Local DIY publisher L’Oie de Cravan is celebrating its 25th anniversary this year with a stacked celebration, and CKUT is thrilled to be both covering and supporting the festivities. Tune into Montreal Sound Ark this Friday from 3-5pm for a special episode featuring live readings by legendary music critic & poet Byron Coley, and possibly a couple other surprise appearances from artists gracing this fine weekend-long bill. Highly recommended!

ckut top 30 – april 18, 2017

1. lydia ainsworth – darling of the afterglow – arbutus CC
2. tonstartssbandht – sorcerer – mexican summer
3. the luyas – human voicing – paper bag CC *
4. saltland – a common truth – constellation CC *
5. anjou – epithymia – kranky  Continue reading

Concert Review: Paper Beat Scissors & Ambroise @ Sala Rosa


The mood was cheery and upbeat as a crowd gathered and filled the room early in advance of Paper Beat Scissors’s orchestra-backed headlining show at Sala Rosa. The performers bypassed the stage in favour of the floor which, along with the limited seating, provided a suitably intimate atmosphere.

Up first was Ambroise, headed by songwriter Eugénie Jobin and rounded out by Gabriel Drolet, Frédérique Roy, and Simon Labbé, all mainstays of the local jazz scene. A hush immediately fell as the quartet spun a gorgeous web over the room, Jobin’s clear voice bouyed by tasteful guitar, bass, guitar, and accordion. Balancing between smooth drones and ambling rhythms, the mood was masterfully set with this relaxed set of simple songs.

Paper Beat Scissors, while also offering a lush and immersive sound, was by contrast considerably more upbeat. Tim Crabtree’s driving guitar and yearning voice, a simple but undeniably potent combination, was swaddled with layers of additional instrumentation provided by the seven-piece orchestra at his back, elevating but never overwhelming his presence. The songs crashed like waves and broke around me, highlighted by the bobbing strings and woodwinds, tugging and rocking and ultimately leaving me clean.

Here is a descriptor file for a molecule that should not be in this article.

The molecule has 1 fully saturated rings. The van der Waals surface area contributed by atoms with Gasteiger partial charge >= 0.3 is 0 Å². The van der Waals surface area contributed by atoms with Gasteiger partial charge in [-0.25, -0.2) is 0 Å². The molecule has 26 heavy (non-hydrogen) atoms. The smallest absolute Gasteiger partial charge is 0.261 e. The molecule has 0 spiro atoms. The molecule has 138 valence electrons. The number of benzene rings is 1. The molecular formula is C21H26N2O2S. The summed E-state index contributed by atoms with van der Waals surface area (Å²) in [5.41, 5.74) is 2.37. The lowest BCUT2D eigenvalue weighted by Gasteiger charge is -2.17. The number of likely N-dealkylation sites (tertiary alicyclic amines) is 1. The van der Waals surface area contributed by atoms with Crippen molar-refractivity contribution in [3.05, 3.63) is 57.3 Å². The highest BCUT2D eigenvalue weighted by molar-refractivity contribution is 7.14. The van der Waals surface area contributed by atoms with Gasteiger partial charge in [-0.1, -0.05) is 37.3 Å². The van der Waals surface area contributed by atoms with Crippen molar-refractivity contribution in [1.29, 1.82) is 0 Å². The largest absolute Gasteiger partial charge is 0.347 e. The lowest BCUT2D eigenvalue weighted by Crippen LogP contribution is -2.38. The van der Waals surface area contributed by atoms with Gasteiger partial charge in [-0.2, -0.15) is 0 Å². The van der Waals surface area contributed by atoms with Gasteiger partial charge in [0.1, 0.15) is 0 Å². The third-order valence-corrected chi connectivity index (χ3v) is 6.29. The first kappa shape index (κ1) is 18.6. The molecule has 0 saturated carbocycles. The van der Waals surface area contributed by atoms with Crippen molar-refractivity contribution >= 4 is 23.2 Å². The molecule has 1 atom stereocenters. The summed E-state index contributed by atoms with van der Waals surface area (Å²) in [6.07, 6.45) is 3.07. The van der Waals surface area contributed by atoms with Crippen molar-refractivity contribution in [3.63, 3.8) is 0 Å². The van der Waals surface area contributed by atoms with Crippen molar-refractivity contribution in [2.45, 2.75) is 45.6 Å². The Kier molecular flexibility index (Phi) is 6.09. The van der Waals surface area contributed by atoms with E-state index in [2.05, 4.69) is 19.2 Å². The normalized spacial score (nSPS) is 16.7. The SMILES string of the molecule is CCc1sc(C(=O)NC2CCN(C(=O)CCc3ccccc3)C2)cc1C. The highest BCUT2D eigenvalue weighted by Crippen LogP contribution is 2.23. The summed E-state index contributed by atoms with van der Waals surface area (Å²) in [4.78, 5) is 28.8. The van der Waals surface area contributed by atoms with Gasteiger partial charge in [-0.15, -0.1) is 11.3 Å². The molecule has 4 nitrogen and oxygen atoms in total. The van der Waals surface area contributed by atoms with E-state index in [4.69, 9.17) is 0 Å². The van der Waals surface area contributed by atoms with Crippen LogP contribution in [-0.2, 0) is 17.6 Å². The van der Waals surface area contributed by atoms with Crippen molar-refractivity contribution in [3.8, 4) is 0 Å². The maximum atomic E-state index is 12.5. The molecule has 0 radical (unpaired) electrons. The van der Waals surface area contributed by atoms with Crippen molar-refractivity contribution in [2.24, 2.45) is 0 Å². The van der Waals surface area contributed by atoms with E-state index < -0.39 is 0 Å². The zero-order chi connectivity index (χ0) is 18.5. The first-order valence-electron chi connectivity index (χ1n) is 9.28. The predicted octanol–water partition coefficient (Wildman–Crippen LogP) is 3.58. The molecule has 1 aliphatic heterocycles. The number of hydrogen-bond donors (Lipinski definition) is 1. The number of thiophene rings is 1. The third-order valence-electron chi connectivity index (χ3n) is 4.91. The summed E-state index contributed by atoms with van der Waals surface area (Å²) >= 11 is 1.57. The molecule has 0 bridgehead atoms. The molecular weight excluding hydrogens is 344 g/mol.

Hi folks,
Over the weekend I managed to score a very nice little record player/cassette deck combo which I promptly set up in my kitchen in place of a much-hated, rarely-used microwave — it was definitely a good (and overdue) improvement. Highly recommended!

We’ve got a ton of amazing content up on the ol’ music dept blog these days — check out recent reviews of Mozart’s Sister, Dinosaur Jr., SunnO))), and plenty more. CKUT’s kickass content ain’t just for the airwaves!

ckut top 30 – april 11, 2017

1. saltland – a common truth – constellation CC *
2. tim darcy – saturday night – jagjaguwar CC
3. tonstartssbandht – sorcerer – mexican summer
4. jon mckiel – memorial ten count – you’ve changed CC
5. second woman – s/w – spectrum spools Continue reading



Greetings friends,
Last week I was lucky enough to catch a sold-out Leonard Cohen tribute where a whole crew of Montreal artists played renditions of their fave Cohen tracks. It was a pretty special experience, perhaps even more so given that the whole night was a fundraiser to buy a piano for local youth centre Dans La Rue. Many of our programmers, including Li’l Andy (above) and Katie Moore, participated in the event; what a great reminder of the talent we are lucky to have in the city – not to mention right here at CKUT.

During the month April Jean Cousin, aka Joni Void, will be hosting The Montréal Sessions on CKUT every Tuesday from 3-5pm, leading up to the release of his forthcoming album Selfless on Constellation Records. For this special residency, Jean is presenting a series entitled Scapes: a “series of conceptual musical selection experiences.” We’ve been promised immersive mixes that aim to transcend genres and traditional radioplay, instead sounding more like a lucid dream broadcast. Intrigued? You should be.

ckut top 30 – april 4, 2017

1. tonstartssbandht – sorcerer – mexican summer
2. saltland – a common truth – constellation CC *
3. high plains – cinderland – kranky CC
4. philippe lauzier – a pond in my living room – sofa CC *
5. arto lindsay – cuidado madame – northern spy Continue reading